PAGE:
St Helen's Church, Stillingfleet
St Helen's Church, Stillingfleet

St Helen's Church in the Yorkshire village of Stillingfleet was probably built around 1154 by Robert de Stuteville as a manorial chapel. De Stuteville may have been inspired by the crypt of York Minster which he saw when asked to be a witness to a document there.

Stillingfleet village was mentioned in the Domesday Book of 1086 but no church was recorded. That isn't always a definitive indication of whether there was a church or not, but in this case, it seems likely that there was no church until the middle of the 12th century.

The magnificent 12th-century south doorway
The magnificent 12th-century south doorway

The South Doorway

That is the date attributed to the exceptional south doorway, consisting of five distinct moulded orders. The doorway moulding and capitals are richly carved with traditional Norman symbols such as chevrons, beak heads, and foliage patterns.

The outer arch has double rows of foliage, while the second is carved with 36 traditional Norman beak heads. The third and fourth arches are carved with a chevron pattern. The fifth arch is decorated with a huge variety of fantastical figures.

You can see carved heads, including a bearded man wearing a crown, interlaced crosses, a catlike mask, men with prominent moustaches, lions, wyverns, scallops, shields, and a devil's head. The variety and quality of the carving are breathtaking and make this one of the finest pieces of 12th-century sculpture in England.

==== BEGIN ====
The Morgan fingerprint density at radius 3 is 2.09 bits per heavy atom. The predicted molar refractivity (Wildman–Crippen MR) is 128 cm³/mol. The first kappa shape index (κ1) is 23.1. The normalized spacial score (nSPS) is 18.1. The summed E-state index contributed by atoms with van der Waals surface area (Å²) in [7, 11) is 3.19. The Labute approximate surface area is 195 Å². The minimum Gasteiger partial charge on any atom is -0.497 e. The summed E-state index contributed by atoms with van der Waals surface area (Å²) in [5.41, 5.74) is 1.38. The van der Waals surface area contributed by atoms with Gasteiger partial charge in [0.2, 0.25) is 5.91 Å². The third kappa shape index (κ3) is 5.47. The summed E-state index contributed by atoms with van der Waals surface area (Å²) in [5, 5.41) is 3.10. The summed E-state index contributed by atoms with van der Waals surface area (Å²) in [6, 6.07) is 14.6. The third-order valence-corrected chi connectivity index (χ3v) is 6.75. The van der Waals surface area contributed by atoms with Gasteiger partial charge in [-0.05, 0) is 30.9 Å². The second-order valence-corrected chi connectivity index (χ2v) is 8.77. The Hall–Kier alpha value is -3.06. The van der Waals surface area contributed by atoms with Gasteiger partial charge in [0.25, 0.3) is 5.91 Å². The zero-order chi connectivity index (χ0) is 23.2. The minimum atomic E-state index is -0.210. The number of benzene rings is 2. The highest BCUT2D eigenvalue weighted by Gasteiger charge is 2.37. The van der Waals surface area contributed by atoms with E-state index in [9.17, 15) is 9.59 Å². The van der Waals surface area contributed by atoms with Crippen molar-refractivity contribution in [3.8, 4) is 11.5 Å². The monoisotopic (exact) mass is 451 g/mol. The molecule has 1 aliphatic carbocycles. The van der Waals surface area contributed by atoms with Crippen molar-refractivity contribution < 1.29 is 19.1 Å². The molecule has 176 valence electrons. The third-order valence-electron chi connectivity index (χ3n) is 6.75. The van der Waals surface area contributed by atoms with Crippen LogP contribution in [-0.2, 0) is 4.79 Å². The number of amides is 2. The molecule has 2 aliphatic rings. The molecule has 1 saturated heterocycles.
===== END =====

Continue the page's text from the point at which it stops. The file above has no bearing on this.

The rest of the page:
Green Man, south doorway capital
Green Man, south doorway capital

The Stillingfleet Door

The doorway once sheltered something quite exceptional - a door that may predate the church by as much as 2 centuries. That door has now been moved inside the church to preserve it from weathering.

The door is divided into two sections by slender horizontal interlace. There are two hinges, one in each half of the door. Both are in the shape of huge letter C's with the ends of the C shaped like dragons' heads. In the upper left are two figures thought to represent Adam and Eve. Near the figures are a circle of nails that may once have held a Tree of Knowledge, and it appears that Adam is reaching for an apple from the now-vanished tree.

In the upper half of the door is the Viking longship, with a magnificent dragon's head prow and a large steer oar at one end. The ironwork is Scandinavian in style, another point in favour of the door dating to the 10th century.

The Viking doorway, c. 10th century?
The Viking doorway, c. 10th century?

Other decorative ironwork includes a stylised interlocked cross, a horned figure, and another solitary figure.

The keystone of the innermost arch depicts a man wearing a crown surmounted by three crosses. This is thought to represent King Henry II, who reigned from 1154-1189, at the time the church was built.

The doorway capitals are carved with varieties of Green Men.

The Viking longboat
The Viking longboat

How old is the Stillingfleet door?

That's the question that has been plaguing historians for almost 200 years. When the south doorway was restored by Charles Hodgson Fowler in 1877 he examined the door and its ironwork and declared it to be of the same age as the doorway, that is, dating to around 1150.